MPs slam UK Gambling Authority for trying to reduce addiction | gambling

A committee of MPs has produced a report criticizing the gambling industry regulator for trying to reduce addiction and calling on ministers to take special action.

The findings of the All Party Group (APPG) on betting and gaming have been called “ridiculous” by a regulatory reform campaigner and frostily received by the regulator.

The APPG describes itself as the industry’s political “facilitator” and is one of hundreds of factions targeted for alleged lobbying connections. Several of its members have been criticized for accepting thousands of pounds worth of freebies from betting companies.

She launched an investigation into the Gambling Commission last year. When asked to share their findings, the group declined. But the Guardian has obtained an excerpt of his report.

MEPs’ draft describes the commission as “urgently in need of change”, saying it is too tough and risks “destroying one of the world’s best gambling industries”. [sic]’, leading to growth in the black market.

She accuses the Commission of “acting ultra vires [beyond its remit] in his strategy to significantly reduce the number of problem gamblers”.

MEPs accuse the regulator, which has taken a tougher stance amid rising public concerns about gambling addiction, of exhibiting “bullying attitudes that have led to psychological harm in the industry” and call on the government to Decision to take “special measures” whether it can “continue like this”.

The intervention comes weeks before the government is due to release the results of a one-off review of gambling laws, with the commission believed to have a key role in finalizing proposals.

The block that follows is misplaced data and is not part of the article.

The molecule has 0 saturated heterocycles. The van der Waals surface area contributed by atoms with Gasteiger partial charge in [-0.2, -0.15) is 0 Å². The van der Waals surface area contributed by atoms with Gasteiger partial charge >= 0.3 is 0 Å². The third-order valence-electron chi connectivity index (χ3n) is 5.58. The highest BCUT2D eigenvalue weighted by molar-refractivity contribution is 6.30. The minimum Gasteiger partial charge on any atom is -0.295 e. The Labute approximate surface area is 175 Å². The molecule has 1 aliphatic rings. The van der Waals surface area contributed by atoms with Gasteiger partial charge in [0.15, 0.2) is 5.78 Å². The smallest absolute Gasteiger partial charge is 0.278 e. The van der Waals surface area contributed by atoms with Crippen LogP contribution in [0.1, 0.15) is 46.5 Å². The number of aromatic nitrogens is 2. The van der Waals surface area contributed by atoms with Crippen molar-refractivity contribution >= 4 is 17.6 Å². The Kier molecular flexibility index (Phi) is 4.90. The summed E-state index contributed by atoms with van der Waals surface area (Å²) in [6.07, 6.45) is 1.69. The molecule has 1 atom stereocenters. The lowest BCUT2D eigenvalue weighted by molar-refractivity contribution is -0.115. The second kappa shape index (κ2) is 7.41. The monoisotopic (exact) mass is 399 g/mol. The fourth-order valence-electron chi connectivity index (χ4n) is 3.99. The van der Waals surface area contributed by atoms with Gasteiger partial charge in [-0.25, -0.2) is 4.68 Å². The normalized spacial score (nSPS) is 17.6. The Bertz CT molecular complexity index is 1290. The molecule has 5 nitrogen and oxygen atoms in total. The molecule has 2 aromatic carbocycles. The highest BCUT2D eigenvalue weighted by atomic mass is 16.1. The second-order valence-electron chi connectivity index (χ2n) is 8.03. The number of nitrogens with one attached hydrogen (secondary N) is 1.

Several of the APPG MPs have criticized the acceptance of giveaways from the gambling industry while campaigning in Parliament or the media, although it is not against parliamentary rules if they do so.

The leader of the group, Conservative MP Scott Benton, accepted tickets worth £7,494.60 to Euro 2020 and Ascot last summer, courtesy of Ladbrokes owner Entain, online gambling firm Gamesys and the Betting and Gaming Council ( BGC), an industry lobby group.

Labor MP John Spellar’s days at Lord’s and Euro 2020, funded by Paddy Power owner Flutter and the BGC, were worth £2,835.80.

Conservative MP Aaron Bell, who used to work for Bet365, went to three matches of Euro 2020 with Entain, Flutter and Gamesys and picked up tickets worth £6,955.60. He told the Guardian last year that he had “explained any hospitality promptly and transparently”.

Another APPG member, Labour’s Conor McGinn, attended Euro 2020 and £2,479 Wimbledon with the BGC and Entain.

A Gambling Commission spokesman said: “Some sectors of the industry will never be satisfied with a regulator constantly pushing for safer gambling.” They said the commission “will need time to review this [the report’s] Content” and that it had not heard from the APPG before receiving it.

“As an industry regulator, we expect to hear from you in an official capacity to respond to views on the Gambling Commission and to correct inaccurate assumptions, as well as to share our regulatory approach,” they said.

Previous reports from the Public Accounts Committee and the National Audit Office concluded that the regulator is not tough enough.

Matt Zarb-Cousin, director of campaign group Clean Up Gambling, said: “It’s amazing that in the middle of a gambling review, pro-industry MPs want to publish this ridiculous report complaining about regulation.

“The growth of online gambling and the damage it causes has increased exponentially under the oversight of the Gambling Commission. If anything, operators should thank the regulator. What we need is a regulatory overhaul that empowers the Gambling Commission to provide far stricter regulations, more comprehensive oversight of licensees and penalties for non-compliance.”

The Guardian has reached out to the APPG and MPs, who have received hospitality from the gaming industry, for comment.

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